Yeast N’ Flour Pizza, 231 N. Euclid Ave. (at C), Ontario
I’d seen the sign on this downtown Ontario storefront for weeks and puzzled over the name, which was probably not tested with a focus group. Evidently the crust is made with nothing but yeast, flour and water. But I was curious about the place, downtown being light on restaurants. After my movie night at the library one evening, two friends suggested we try it out. One had been there twice and liked it.
Yeast N’ Flour is a fast-fired pizzeria, but not a chain. They also have wings, subs and a couple of salads. Of course we went for the individual pizzas ($8.19). You can choose your crust (original, gluten-free), sauce (red, spicy red, white) and cheese (mozzarella, gorgonzola, parmesan, ovalini), and then can choose from an array of toppings.
Employees all dress in referee-type uniforms. They make the pizza in front of you and then shove it in a gas oven. You pay and they bring it to your table in about five minutes.
The interior has high ceilings and an industrial chic look. There are a few TVs, but not a lot. The walls are otherwise bare and the atmosphere doesn’t quite match the referee look.
The pizza was very good. The crust was particularly fine, with a crispness and char that you get at real pizzerias but rarely at fast-fired places. I’m surprised myself to say that I liked this pizza better than Blaze and Pieology. I ate half and took the rest home.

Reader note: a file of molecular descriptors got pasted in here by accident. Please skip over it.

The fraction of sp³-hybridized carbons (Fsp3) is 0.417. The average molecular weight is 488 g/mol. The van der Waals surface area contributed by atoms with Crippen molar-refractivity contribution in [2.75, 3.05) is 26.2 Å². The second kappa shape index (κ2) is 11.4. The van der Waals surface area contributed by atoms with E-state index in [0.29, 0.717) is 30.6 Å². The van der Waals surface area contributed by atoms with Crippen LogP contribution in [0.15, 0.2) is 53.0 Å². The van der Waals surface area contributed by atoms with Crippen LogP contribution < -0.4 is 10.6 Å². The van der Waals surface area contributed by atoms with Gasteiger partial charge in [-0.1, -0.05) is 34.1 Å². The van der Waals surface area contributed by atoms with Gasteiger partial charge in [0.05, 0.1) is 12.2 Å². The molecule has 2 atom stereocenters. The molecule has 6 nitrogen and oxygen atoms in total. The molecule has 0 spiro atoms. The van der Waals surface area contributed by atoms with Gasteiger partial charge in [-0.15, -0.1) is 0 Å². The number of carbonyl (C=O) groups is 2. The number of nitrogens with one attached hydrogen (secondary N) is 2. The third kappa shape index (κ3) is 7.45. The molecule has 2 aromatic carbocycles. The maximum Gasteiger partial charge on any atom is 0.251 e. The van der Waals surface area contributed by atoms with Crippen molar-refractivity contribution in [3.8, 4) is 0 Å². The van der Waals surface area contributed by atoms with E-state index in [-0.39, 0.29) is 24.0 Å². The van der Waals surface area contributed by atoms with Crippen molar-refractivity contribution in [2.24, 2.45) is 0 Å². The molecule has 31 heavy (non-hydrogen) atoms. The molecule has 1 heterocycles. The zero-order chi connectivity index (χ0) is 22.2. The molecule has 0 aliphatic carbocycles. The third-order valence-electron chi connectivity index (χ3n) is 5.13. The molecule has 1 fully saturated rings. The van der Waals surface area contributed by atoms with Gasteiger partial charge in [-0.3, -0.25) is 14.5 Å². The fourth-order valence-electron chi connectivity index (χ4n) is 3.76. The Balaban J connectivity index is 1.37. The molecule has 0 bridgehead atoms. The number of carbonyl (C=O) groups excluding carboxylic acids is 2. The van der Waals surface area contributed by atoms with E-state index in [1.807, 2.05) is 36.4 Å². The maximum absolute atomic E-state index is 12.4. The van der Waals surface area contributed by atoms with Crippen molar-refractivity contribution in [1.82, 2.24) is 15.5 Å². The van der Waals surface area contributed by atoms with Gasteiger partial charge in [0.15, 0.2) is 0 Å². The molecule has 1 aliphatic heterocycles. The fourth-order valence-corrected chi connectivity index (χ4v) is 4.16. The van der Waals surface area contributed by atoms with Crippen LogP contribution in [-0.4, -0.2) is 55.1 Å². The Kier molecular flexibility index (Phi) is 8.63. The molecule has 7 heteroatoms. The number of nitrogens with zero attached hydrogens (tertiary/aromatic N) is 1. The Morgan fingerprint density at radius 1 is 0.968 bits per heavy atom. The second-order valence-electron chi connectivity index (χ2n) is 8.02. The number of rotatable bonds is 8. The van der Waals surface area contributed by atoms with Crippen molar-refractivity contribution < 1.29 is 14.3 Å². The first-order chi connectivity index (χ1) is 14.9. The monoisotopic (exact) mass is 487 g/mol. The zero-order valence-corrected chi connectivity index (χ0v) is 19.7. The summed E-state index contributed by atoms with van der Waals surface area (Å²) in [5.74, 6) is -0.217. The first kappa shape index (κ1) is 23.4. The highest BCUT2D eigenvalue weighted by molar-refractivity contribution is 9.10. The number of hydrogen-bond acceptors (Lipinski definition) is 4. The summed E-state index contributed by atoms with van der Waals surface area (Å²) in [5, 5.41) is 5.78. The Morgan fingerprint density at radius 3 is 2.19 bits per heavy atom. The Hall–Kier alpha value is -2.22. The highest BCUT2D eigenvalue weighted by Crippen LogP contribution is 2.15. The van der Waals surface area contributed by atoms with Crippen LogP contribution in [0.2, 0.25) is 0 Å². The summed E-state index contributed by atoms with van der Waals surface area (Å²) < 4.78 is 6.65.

The other newcomer liked his pie. He thought the interior was too stark and said the menu board is placed too high on the wall for comfort. The veteran said she’s glad to see a pizzeria downtown. She’s had the white sauce, which she said was ranch-y, and the spicy red, which is garlicky.
One further burst of nit-picking: the spelling. The menu has “gorgonzalo,” “oergano” and “pepperonie,” A promotional card at the register gave the location as “downtwon” Ontario. It wasn’t until writing this that I noticed my receipt, on which I’d scribbled notes, spells the restaurant as “Yeast N’ Falour.” I don’t know if this is inattention or a language difficulty, but it’s the sort of thing that erodes confidence that a business knows what it’s doing.
Which is too bad, because the pizza was good, and I intend to return. But I also intend to pronounce the name among friends as “fuh-lure.”